ADHD can make it challenging to study and meet the expectations of standard school programs. Without the right support, you can get overwhelmed with your workload and fall behind.

Your ADHD doesn’t have to put your education on hold. These are some tips that can help you tackle your studies head-on.

3 Tips for Students Living with ADHD 2

1. Ask for Accommodations

ADHD is not something to take lightly. You wouldn’t expect other students with disabilities to ignore their conditions and go without accommodations. Students with hearing impairments may need ASL interpretation and visual learning tools, while students with visual impairments may need braille reading materials and auditory learning tools. These accommodations are essential for attaining a comprehensive learning experience.

So, talk to your teachers, guidance counselors and other members of your school administration about accommodations for your ADHD. You may need to prove your ADHD diagnosis to receive them.

What accommodations could help with ADHD? These are some examples:

  • Longer test times
  • Extensions for assignments
  • Private rooms for tests/exams

2. Try Online School

If you find that in-person accommodations aren’t enough, then you should consider attending an accredited online school. With an accredited online school, you can sign up for courses like MHF4U and get the credits that you need to graduate.

One of the biggest benefits of signing up for an online school is that it has a flexible schedule. You will have between 4 weeks to 12 months to complete a course. If you’re often overwhelmed by class schedules and deadlines, this option can give you some necessary stress relief. You’ll have time to complete your coursework.

Online schools will also have IEP accommodations that can make your learning experience that much better. These are some examples of IEP accommodations you’ll get through this schooling:

  • Narrated online lessons with a variety of learning tools like pictures, videos and simulations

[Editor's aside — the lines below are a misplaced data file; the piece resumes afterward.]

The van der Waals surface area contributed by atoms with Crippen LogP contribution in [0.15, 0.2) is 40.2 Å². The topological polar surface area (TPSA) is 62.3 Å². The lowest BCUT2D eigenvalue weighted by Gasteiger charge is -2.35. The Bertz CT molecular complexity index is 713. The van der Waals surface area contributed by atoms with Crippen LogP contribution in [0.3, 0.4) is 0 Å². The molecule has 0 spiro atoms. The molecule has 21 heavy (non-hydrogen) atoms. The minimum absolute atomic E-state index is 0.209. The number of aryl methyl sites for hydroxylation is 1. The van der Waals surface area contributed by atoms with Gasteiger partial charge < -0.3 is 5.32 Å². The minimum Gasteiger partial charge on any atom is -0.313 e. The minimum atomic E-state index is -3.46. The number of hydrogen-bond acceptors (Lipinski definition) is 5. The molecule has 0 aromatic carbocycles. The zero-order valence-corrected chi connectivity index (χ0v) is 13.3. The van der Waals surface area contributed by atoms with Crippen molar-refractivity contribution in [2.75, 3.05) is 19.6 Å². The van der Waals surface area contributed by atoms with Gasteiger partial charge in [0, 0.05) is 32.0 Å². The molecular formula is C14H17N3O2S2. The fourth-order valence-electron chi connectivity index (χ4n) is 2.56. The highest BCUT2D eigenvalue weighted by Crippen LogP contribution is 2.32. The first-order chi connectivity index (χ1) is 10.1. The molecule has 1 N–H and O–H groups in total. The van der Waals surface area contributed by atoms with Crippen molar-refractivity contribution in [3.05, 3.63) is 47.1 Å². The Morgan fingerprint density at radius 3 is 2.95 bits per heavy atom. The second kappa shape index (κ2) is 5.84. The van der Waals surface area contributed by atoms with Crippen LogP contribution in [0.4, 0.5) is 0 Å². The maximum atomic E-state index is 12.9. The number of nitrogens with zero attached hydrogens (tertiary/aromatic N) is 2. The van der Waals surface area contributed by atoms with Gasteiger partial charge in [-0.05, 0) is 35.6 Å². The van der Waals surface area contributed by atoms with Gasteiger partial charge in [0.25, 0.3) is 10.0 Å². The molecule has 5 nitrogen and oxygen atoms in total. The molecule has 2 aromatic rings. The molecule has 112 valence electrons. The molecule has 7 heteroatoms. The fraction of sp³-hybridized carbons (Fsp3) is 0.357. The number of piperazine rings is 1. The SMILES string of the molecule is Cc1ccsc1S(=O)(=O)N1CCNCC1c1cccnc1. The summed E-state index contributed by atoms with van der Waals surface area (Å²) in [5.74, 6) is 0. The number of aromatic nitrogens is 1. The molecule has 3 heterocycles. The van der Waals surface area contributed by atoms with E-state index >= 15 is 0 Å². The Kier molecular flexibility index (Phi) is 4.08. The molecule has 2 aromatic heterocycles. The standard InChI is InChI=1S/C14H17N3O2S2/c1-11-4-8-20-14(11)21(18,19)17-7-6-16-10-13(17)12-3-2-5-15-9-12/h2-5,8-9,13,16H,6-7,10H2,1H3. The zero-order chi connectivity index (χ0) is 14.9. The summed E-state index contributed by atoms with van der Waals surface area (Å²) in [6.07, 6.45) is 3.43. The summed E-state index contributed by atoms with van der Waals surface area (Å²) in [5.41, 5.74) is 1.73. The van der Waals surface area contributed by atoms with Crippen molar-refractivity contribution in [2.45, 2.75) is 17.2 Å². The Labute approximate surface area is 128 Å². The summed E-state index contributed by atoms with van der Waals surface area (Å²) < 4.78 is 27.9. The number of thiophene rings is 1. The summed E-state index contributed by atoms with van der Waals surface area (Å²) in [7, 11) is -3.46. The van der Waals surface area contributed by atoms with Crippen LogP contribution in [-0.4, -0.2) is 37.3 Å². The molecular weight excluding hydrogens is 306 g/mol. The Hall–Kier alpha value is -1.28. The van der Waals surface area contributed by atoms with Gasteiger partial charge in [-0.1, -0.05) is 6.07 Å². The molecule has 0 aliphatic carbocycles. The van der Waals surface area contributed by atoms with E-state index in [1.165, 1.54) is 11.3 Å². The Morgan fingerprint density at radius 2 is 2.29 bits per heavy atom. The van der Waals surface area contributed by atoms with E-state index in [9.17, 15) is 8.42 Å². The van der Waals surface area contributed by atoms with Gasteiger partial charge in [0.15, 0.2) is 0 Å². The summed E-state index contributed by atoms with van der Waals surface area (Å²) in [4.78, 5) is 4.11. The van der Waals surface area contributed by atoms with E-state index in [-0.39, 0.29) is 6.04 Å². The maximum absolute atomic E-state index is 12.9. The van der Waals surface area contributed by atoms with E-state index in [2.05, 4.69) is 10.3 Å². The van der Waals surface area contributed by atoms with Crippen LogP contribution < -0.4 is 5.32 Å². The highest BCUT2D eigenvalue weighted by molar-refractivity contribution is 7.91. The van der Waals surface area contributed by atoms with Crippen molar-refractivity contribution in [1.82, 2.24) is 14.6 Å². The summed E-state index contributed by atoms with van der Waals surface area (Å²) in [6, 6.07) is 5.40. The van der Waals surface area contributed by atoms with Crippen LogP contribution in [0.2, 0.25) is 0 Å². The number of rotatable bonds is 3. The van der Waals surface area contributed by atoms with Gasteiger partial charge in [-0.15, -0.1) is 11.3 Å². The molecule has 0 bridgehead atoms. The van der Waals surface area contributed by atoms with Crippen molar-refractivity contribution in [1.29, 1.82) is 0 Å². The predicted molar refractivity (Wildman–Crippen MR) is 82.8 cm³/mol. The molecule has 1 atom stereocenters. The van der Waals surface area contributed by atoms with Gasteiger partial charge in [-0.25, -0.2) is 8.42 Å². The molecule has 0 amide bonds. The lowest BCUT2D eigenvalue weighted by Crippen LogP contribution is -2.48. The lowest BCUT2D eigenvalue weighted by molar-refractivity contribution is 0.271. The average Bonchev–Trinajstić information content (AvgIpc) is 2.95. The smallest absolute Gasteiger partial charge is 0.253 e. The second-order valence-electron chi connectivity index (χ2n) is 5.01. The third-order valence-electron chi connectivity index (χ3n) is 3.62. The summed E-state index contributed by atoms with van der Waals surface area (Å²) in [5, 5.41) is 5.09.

• Pre-recorded lessons that can be paused, played and replayed.
  • Longer test/exam times

If online courses work well for you in secondary school, follow the same strategy for your post-secondary studies. Sign up for university/college courses that are available online.

3. Use Study Tools

You may have heard of having a mental health toolbox. These are coping mechanisms and items that can help you manage the symptoms of your mental illness so that you can function better in your day-to-day life. Your ADHD toolbox might include things like prescription medication, planners, calendars, alarms and fidget toys.

These are some study tools that you can add to your ADHD toolbox:

  • Time Management Apps. Choose time management apps that use the Pomodoro technique. The Pomodoro technique uses a timer to guide you through “study time” and “break time.”
  • Voice Recording Apps. If you have an easier time taking in information aurally instead of by reading, then record your classes. You can also record yourself reading your notes out loud. Then, you can listen to those recordings on repeat.
  • White Noise Apps. White noise can help you drown out any distracting noises that are preventing you from studying. They are useful when you’re working in crowded spaces like coffee shops, classrooms and libraries.
  • Website Blocking apps. If you get distracted by social media, news sites and streaming services when you should be studying, you should download website blocking apps. These will temporarily block your access to these websites so that you’ll concentrate on your work.

ADHD doesn’t have to put your education plans on pause. You can still tackle your studies and even excel at them.

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